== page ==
Our health care system will become more effective when screening and treatment for toxicities and imbalances are incorporated on a much wider scale.
Woolf SH. Potential health and economic consequences of misplaced priorities. JAMA 2007; 297:523-6.
Chiuve SE, McCullough ML, Sacks FM, Rimm EB. Healthy lifestyle factors in the primary prevention of coronary heart disease among men: benefits among users and nonusers of lipid-lowering and antihypertensive medications. Circulation 2006; 114:160-67.
King D, et.al The atherosclerosis risk in communities cohort study. Reported in Family Practice News Feb. 1, 2007, p. 11.
Hochman JS, Lamas GA, Buller CE, et.al. Coronary intervention for persistent occlusion after myocardial infarction. N Engl J Med 2006; 355: 2395-2407.
Volek JS, et.al. Low-carb better than low-fat diet for lipids. Reported in Family Practice News Feb. 1, 2007, p. 11.
Player M, et.al. Stress and anger fuel progression to hypertension. Reported in Family Practice News Dec. 13, 2006; p. 13.
Menke A, Muntner P, Batuman V, et.al. Blood lead below 0.48 micromol/L(10 microg/dl) and mortality. Circulation 2006; 114:1388-94.
Shih RA, Glass TA, Bandee-Roche K, et.al. Environmental lead exposure and cognitive function in community-dwelling older adults. Neurology 2006; 67:1536-7.
Jordan JM, et.al. Blood lead levels linked to osteoarthritis severity. Reported in Family Practice News March 1, 2007, p. 42.
Lin JL, Lin-Tan DT, Chen KH, Huang YL. Low-level environmental exposure to lead and progressive chronic kidney disease. Am J Med 2006; 119: 707.e1-9.
Harder B. Proof of burden: scores of contaminents course through people’s veins. Science News 2003; 163:120.
- Chappell LT, Shukla R, Yang J, Blaha R, Born T, Hancke C, Mitchell W, Olszewer, van der Schaar P, Ventresco J. Subsequent cardiac and stroke events in patients with known vascular disease treated with EDTA chelation therapy. Evidence-Based Integrative Med 2005; 2:27-35.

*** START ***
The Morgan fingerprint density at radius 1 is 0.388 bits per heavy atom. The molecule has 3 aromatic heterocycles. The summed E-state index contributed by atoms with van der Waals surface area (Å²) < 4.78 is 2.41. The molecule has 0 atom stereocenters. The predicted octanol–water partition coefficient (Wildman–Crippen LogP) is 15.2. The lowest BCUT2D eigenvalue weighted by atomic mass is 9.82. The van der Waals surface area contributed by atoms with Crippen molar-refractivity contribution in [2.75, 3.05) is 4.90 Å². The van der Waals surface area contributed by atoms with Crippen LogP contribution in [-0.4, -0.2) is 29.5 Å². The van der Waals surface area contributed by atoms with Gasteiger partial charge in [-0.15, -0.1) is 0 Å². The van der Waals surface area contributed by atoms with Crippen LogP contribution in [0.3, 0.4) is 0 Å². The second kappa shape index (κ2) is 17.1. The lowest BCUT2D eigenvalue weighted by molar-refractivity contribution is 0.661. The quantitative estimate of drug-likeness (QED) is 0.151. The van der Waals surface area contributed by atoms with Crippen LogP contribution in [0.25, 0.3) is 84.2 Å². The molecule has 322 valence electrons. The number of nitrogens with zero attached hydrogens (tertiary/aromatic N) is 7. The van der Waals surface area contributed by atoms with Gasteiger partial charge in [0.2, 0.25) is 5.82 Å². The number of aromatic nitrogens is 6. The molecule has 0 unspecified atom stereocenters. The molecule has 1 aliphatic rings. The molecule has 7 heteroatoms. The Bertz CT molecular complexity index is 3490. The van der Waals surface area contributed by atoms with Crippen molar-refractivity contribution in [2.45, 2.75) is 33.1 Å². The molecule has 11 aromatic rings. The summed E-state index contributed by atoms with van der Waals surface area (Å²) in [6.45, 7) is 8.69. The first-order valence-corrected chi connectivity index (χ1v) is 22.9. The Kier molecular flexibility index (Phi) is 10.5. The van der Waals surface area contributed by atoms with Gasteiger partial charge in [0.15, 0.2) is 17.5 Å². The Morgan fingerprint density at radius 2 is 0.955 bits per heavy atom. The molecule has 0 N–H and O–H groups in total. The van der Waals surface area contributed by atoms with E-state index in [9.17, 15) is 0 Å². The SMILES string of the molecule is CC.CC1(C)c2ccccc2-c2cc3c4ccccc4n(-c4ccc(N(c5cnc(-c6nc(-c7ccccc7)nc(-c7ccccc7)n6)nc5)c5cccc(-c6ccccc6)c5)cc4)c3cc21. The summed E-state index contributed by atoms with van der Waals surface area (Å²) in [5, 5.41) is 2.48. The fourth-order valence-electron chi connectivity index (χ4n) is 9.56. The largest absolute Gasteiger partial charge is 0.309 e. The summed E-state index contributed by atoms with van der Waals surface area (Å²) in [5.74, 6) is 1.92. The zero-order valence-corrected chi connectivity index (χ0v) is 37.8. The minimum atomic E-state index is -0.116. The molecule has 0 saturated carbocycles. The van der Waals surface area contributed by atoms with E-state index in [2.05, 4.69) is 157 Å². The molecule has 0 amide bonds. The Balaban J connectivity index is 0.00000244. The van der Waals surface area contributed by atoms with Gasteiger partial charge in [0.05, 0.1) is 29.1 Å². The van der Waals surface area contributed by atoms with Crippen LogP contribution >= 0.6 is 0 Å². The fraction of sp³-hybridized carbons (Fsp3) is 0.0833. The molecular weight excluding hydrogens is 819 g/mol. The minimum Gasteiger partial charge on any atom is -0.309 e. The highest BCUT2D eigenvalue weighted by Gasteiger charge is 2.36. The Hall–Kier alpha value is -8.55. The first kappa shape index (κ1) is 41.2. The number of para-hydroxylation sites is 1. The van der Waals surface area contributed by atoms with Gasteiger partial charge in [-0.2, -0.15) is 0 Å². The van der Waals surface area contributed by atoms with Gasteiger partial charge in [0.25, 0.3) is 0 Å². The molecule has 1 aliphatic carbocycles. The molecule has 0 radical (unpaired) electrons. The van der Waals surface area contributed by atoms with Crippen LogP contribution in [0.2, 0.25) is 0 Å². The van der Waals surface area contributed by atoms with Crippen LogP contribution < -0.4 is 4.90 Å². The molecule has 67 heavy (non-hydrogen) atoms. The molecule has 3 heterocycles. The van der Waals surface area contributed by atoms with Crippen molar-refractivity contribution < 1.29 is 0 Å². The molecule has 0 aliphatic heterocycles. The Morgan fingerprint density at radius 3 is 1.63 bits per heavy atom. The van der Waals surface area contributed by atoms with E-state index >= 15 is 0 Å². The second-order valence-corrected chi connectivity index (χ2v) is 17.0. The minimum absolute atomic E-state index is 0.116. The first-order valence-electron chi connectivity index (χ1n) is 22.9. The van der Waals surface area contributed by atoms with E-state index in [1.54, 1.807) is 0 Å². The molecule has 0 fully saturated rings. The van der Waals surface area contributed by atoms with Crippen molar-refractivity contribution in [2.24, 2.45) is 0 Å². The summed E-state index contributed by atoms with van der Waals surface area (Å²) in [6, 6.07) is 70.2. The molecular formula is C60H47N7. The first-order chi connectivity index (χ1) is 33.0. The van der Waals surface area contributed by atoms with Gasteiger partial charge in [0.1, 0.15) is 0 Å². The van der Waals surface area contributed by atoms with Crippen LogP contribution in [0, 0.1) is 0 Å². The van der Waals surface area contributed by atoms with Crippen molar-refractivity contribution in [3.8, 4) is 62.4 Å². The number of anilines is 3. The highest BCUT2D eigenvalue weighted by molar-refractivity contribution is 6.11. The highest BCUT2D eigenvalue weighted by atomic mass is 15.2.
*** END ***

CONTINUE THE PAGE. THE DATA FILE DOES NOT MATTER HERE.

- Harder B. Proof of burden: scores of contaminents course through people’s veins. Science News 2003; 163:120.
- Lin JL, Lin-Tan DT, Chen KH, Huang YL. Low-level environmental exposure to lead and progressive chronic kidney disease. Am J Med 2006; 119: 707.e1-9.
- Jordan JM, et.al. Blood lead levels linked to osteoarthritis severity. Reported in Family Practice News March 1, 2007, p. 42.
- Shih RA, Glass TA, Bandee-Roche K, et.al. Environmental lead exposure and cognitive function in community-dwelling older adults. Neurology 2006; 67:1536-7.
- Menke A, Muntner P, Batuman V, et.al. Blood lead below 0.48 micromol/L(10 microg/dl) and mortality. Circulation 2006; 114:1388-94.
- Player M, et.al. Stress and anger fuel progression to hypertension. Reported in Family Practice News Dec. 13, 2006; p. 13.
- Volek JS, et.al. Low-carb better than low-fat diet for lipids. Reported in Family Practice News Feb. 1, 2007, p. 11.
- Hochman JS, Lamas GA, Buller CE, et.al. Coronary intervention for persistent occlusion after myocardial infarction. N Engl J Med 2006; 355: 2395-2407.
- King D, et.al The atherosclerosis risk in communities cohort study. Reported in Family Practice News Feb. 1, 2007, p. 11.
- Chiuve SE, McCullough ML, Sacks FM, Rimm EB. Healthy lifestyle factors in the primary prevention of coronary heart disease among men: benefits among users and nonusers of lipid-lowering and antihypertensive medications. Circulation 2006; 114:160-67.
ABOUT THE AUTHOR
L. Terry Chappell, MD, is a Board-Certified Family Physician who is in private practice in Bluffton, Ohio. He is President of the International College of Integrative Medicine. He serves as an advisor for the American Board of Clinical Metal Toxicology and is a member of the American College for Advancement in Medicine and the American Academy of Environmental Medicine. He is a clinical investigator for the NIH-funded Trial to Assess Chelation Therapy. His email address is firstname.lastname@example.org.
I have no financial interest in the modalities discussed in this paper other than their use for patients in my own office.